Eliminate “Buy America” restrictions. Most federally funded infrastructure projects must comply with “Buy America” mandates, which require that certain input components must be manufactured in the United States. This protectionist mandate limits selection and price competition among input manufacturers, which often leads to higher costs for projects. Buy America requires the use of American-made steel, which in recent years has cost more than steel made in Western Europe or China—a price increase of roughly 30 percent in the case of Chinese-made steel. In addition, buses made in the U.S. were found to be twice as expensive as those made in Japan. Overall, Buy America provisions are allowed to increase the cost of an entire project by up to 25 percent before the project agency can apply for a waiver. Ending or waiving this bureaucratic and protectionist mandate would give U.S. infrastructure access to more numerous, better quality, and less-expensive components.

Require the Department of Transportation (DOT) to study total federal subsidies to passenger transportation. Congress should recommission the 2004 study that detailed the federal subsidies to various modes of transportation. In 2004, the DOT’s Bureau of Transportation Statistics produced a report that assessed the federal subsidies to passenger transportation. The report detailed the amount of federal subsidies targeted to rail, transit, air, and highway travelers since 1990 and presented them using comparable metrics. Since 2004, however, the DOT has not updated the report, leaving most policymakers and the traveling public with outdated information about how federal subsidies are distributed among transportation modes. Reproducing the study on a periodic basis would provide lawmakers and travelers with consistent data regarding the federal government’s activities in subsidizing transportation.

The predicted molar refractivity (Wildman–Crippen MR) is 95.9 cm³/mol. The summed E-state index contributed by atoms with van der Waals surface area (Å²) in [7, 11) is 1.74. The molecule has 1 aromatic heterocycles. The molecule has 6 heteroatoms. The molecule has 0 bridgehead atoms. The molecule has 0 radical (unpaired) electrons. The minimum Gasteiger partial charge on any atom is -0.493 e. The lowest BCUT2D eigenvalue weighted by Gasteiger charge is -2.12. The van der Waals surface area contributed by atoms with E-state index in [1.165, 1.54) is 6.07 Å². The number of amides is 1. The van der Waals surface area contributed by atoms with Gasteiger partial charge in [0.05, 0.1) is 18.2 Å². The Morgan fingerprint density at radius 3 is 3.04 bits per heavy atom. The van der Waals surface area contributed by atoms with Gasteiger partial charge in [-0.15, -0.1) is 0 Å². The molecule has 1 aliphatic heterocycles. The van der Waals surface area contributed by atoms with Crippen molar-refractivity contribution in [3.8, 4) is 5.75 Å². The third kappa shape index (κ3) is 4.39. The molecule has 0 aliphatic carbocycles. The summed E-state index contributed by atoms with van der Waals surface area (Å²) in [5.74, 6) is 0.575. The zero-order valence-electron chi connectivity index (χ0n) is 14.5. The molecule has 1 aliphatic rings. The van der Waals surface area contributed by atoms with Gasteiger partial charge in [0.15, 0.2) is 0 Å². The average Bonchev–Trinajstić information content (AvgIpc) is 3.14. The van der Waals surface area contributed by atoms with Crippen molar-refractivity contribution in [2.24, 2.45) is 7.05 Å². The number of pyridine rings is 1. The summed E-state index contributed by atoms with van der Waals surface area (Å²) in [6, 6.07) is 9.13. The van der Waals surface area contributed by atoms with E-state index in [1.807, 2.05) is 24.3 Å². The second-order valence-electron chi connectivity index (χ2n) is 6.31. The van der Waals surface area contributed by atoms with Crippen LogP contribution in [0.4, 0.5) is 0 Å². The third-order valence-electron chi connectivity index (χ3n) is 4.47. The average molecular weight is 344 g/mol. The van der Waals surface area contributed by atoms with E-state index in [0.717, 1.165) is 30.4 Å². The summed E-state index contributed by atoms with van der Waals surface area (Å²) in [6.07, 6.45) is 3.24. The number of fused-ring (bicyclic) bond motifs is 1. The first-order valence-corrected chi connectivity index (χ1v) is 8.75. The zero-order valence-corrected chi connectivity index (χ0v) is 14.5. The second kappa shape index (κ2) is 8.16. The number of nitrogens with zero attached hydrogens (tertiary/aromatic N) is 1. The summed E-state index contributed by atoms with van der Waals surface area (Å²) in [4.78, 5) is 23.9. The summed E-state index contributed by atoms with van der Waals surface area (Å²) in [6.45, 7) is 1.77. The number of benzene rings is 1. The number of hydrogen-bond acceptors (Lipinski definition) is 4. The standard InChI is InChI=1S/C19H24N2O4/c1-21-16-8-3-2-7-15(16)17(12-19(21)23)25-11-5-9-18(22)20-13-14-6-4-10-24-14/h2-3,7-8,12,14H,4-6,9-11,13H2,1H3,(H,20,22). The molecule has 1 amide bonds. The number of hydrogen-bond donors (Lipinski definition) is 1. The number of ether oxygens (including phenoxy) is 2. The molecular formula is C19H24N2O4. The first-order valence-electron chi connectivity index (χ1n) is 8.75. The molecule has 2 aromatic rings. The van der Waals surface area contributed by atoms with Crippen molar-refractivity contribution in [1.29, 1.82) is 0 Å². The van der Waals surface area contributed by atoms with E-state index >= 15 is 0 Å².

Request the Government Accountability Office to examine infrastructure construction costs in the United States. Data and recent reports indicate that infrastructure construction costs in the U.S. exceed those in peer countries, especially with regard to megaprojects. Congress should require the Government Accountability Office to examine and determine the reasons for these excessive construction costs. The GAO should scrutinize all possible factors, from industry practices to government regulation, in order to provide a clear picture of the shortcomings of current practice.

ENDNOTES:

  1. Estimated savings of $431 million for FY 2019 are based on $305 million in discretionary savings based on the FY 2018 appropriated level as specified in the Consolidated Appropriations Act, 2018, Public Law 115-141, 115th Cong., https://www.congress.gov/115/bills/hr1625/BILLS-115hr1625enr.pdf (accessed May 15, 2018), as well as $126 million in mandatory savings for FY 2019 based on the CBO’s most recent April 2018 baseline spending projections. The mandatory savings include payments to the Essential Air Service and Rural Airport Improvement Fund for FY 2019. The discretionary savings estimates are based on FY 2018 enacted levels, and Heritage experts assume FY 2018 spending remains constant in FY 2019.